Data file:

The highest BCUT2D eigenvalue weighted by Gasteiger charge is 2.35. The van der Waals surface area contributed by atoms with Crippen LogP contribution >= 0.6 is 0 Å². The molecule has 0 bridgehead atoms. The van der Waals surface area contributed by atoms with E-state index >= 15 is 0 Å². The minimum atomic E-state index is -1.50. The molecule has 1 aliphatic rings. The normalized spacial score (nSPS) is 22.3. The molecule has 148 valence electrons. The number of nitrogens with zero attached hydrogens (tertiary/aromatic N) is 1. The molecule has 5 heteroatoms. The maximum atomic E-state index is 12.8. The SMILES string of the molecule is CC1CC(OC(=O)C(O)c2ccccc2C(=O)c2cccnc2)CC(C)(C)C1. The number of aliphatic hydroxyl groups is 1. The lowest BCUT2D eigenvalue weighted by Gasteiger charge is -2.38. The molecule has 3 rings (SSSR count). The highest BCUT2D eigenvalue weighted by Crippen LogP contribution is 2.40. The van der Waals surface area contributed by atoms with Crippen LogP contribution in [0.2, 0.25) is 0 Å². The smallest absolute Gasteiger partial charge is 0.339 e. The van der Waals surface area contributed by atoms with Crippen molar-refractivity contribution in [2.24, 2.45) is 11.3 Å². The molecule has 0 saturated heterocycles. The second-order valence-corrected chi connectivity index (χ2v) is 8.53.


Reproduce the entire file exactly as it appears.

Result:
The highest BCUT2D eigenvalue weighted by Gasteiger charge is 2.35. The van der Waals surface area contributed by atoms with Crippen LogP contribution >= 0.6 is 0 Å². The molecule has 0 bridgehead atoms. The van der Waals surface area contributed by atoms with E-state index >= 15 is 0 Å². The minimum atomic E-state index is -1.50. The molecule has 1 aliphatic rings. The normalized spacial score (nSPS) is 22.3. The molecule has 148 valence electrons. The number of nitrogens with zero attached hydrogens (tertiary/aromatic N) is 1. The molecule has 5 heteroatoms. The maximum atomic E-state index is 12.8. The SMILES string of the molecule is CC1CC(OC(=O)C(O)c2ccccc2C(=O)c2cccnc2)CC(C)(C)C1. The number of aliphatic hydroxyl groups is 1. The lowest BCUT2D eigenvalue weighted by Gasteiger charge is -2.38. The molecule has 3 rings (SSSR count). The highest BCUT2D eigenvalue weighted by Crippen LogP contribution is 2.40. The van der Waals surface area contributed by atoms with Crippen LogP contribution in [0.2, 0.25) is 0 Å². The smallest absolute Gasteiger partial charge is 0.339 e. The van der Waals surface area contributed by atoms with Crippen molar-refractivity contribution in [2.24, 2.45) is 11.3 Å². The molecule has 0 saturated heterocycles. The second-order valence-corrected chi connectivity index (χ2v) is 8.53.